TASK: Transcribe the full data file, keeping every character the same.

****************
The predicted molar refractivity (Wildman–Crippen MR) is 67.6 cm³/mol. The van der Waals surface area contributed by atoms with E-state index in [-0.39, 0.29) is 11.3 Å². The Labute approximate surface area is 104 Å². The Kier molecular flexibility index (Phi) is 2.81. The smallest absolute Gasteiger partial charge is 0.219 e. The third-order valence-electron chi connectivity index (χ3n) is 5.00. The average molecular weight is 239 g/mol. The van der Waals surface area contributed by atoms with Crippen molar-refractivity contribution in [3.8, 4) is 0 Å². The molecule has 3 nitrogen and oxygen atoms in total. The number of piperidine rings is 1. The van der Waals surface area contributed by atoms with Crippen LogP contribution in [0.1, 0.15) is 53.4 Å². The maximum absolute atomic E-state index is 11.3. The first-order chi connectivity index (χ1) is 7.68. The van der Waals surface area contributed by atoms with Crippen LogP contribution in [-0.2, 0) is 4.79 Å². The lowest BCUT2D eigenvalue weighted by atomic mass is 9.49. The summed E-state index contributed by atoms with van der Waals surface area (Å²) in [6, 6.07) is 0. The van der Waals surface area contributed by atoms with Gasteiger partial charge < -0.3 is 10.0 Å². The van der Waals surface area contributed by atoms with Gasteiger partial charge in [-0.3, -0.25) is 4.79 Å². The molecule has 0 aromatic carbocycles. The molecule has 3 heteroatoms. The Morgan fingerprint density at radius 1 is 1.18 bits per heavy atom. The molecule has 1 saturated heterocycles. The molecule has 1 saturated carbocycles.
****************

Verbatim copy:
The predicted molar refractivity (Wildman–Crippen MR) is 67.6 cm³/mol. The van der Waals surface area contributed by atoms with E-state index in [-0.39, 0.29) is 11.3 Å². The Labute approximate surface area is 104 Å². The Kier molecular flexibility index (Phi) is 2.81. The smallest absolute Gasteiger partial charge is 0.219 e. The third-order valence-electron chi connectivity index (χ3n) is 5.00. The average molecular weight is 239 g/mol. The van der Waals surface area contributed by atoms with Crippen molar-refractivity contribution in [3.8, 4) is 0 Å². The molecule has 3 nitrogen and oxygen atoms in total. The number of piperidine rings is 1. The van der Waals surface area contributed by atoms with Crippen LogP contribution in [0.1, 0.15) is 53.4 Å². The maximum absolute atomic E-state index is 11.3. The first-order chi connectivity index (χ1) is 7.68. The van der Waals surface area contributed by atoms with Crippen LogP contribution in [-0.2, 0) is 4.79 Å². The lowest BCUT2D eigenvalue weighted by atomic mass is 9.49. The summed E-state index contributed by atoms with van der Waals surface area (Å²) in [6, 6.07) is 0. The van der Waals surface area contributed by atoms with Gasteiger partial charge < -0.3 is 10.0 Å². The van der Waals surface area contributed by atoms with Gasteiger partial charge in [-0.3, -0.25) is 4.79 Å². The molecule has 0 aromatic carbocycles. The molecule has 3 heteroatoms. The Morgan fingerprint density at radius 1 is 1.18 bits per heavy atom. The molecule has 1 saturated heterocycles. The molecule has 1 saturated carbocycles.